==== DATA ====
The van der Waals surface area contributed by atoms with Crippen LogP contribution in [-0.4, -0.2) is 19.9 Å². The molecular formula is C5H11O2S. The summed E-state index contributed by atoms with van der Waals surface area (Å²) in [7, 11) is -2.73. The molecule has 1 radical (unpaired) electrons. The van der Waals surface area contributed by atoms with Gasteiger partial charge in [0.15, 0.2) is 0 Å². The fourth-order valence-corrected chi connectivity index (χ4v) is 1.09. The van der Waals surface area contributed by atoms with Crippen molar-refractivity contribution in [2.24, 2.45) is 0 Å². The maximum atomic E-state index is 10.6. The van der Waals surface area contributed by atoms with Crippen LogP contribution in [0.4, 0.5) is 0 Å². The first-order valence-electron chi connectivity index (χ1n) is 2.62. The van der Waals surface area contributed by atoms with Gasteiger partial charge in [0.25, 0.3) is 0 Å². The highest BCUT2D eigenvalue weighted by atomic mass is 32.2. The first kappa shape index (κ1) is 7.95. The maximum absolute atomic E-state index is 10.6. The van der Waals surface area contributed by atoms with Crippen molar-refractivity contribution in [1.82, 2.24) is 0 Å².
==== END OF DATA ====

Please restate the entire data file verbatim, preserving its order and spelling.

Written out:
The van der Waals surface area contributed by atoms with Crippen LogP contribution in [-0.4, -0.2) is 19.9 Å². The molecular formula is C5H11O2S. The summed E-state index contributed by atoms with van der Waals surface area (Å²) in [7, 11) is -2.73. The molecule has 1 radical (unpaired) electrons. The van der Waals surface area contributed by atoms with Gasteiger partial charge in [0.15, 0.2) is 0 Å². The fourth-order valence-corrected chi connectivity index (χ4v) is 1.09. The van der Waals surface area contributed by atoms with Crippen molar-refractivity contribution in [2.24, 2.45) is 0 Å². The maximum atomic E-state index is 10.6. The van der Waals surface area contributed by atoms with Crippen LogP contribution in [0.4, 0.5) is 0 Å². The first-order valence-electron chi connectivity index (χ1n) is 2.62. The van der Waals surface area contributed by atoms with Gasteiger partial charge in [0.25, 0.3) is 0 Å². The highest BCUT2D eigenvalue weighted by atomic mass is 32.2. The first kappa shape index (κ1) is 7.95. The maximum absolute atomic E-state index is 10.6. The van der Waals surface area contributed by atoms with Crippen molar-refractivity contribution in [1.82, 2.24) is 0 Å².